Rock Band Kiss Plans to Join the Avatar Concert Trend
After 50 years of performing, world-renowned shock rock group Kiss just played its final show, but the members say the show will go on.
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They can’t rock n’ roll all night and party every day anymore. But their avatars can, maybe even profitably so.
After 50 years of performing, world-renowned shock rock group Kiss just played its final show, but the members say the show will go on in a way that allows the musicians to go easy on the facepaint and tour buses.
The current lineup of Kiss, who are all now in their 60s and older, plan to replace themselves with 3D avatars created by George Lucas’ special effects company Industrial Light and Magic. Instead of seeing Gene Simmons and Paul Stanley in the flesh, concertgoers will watch giant screens with digitally de-aged, heightened, almost superhero versions of the actual band members. Simmons, who’s always dressed with a demonic pastiche, will be depicted with giant bat wings and breathing fire.
To purists, it might sound like the cringy holographic Tupac at Coachella more than a decade ago, but recent examples of this type of experience have proven quite successful:
- Swedish pop band ABBA launched ABBA Voyage last year, with the show making more than $2 million a week, Bloomberg reported.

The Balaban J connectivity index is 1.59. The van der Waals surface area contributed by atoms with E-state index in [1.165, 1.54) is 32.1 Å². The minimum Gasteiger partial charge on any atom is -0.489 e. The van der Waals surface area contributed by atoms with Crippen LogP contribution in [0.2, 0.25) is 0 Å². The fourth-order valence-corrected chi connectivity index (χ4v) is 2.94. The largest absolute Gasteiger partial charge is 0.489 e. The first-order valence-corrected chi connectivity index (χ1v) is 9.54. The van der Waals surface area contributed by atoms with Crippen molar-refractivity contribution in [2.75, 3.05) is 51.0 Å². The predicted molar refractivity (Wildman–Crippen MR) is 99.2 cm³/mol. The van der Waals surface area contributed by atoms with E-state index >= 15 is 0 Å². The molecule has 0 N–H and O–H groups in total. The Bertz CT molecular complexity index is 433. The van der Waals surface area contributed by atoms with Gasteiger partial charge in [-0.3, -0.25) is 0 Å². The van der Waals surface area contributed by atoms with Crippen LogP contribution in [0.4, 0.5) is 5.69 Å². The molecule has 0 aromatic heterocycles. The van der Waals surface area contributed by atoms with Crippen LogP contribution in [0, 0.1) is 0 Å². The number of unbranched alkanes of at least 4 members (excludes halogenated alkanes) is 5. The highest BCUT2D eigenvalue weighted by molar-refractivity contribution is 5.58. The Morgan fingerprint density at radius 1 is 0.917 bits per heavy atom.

- The ABBA arena, which holds just 3,000 people, its effects rig, and a live 10-piece band, were custom-made for the show. And the entire arena can be flattened, packed up, and easily moved to the next town. The system also allows for multiple showings a day, like a film screening.
The Death of Live Music?: Don’t hate us, Kiss purists, for the ABBA comparison, but the avatar concept should work for other aging acts who have built massive followings. Instead of a punishing tour schedule, musicians can re-record songs at their own pace — while wearing motion-capture suits — and then have those performances shown to different audiences. If a young, spry guy like Drake hops on the avatar bandwagon in the next few years, then we’ll know the tune has changed.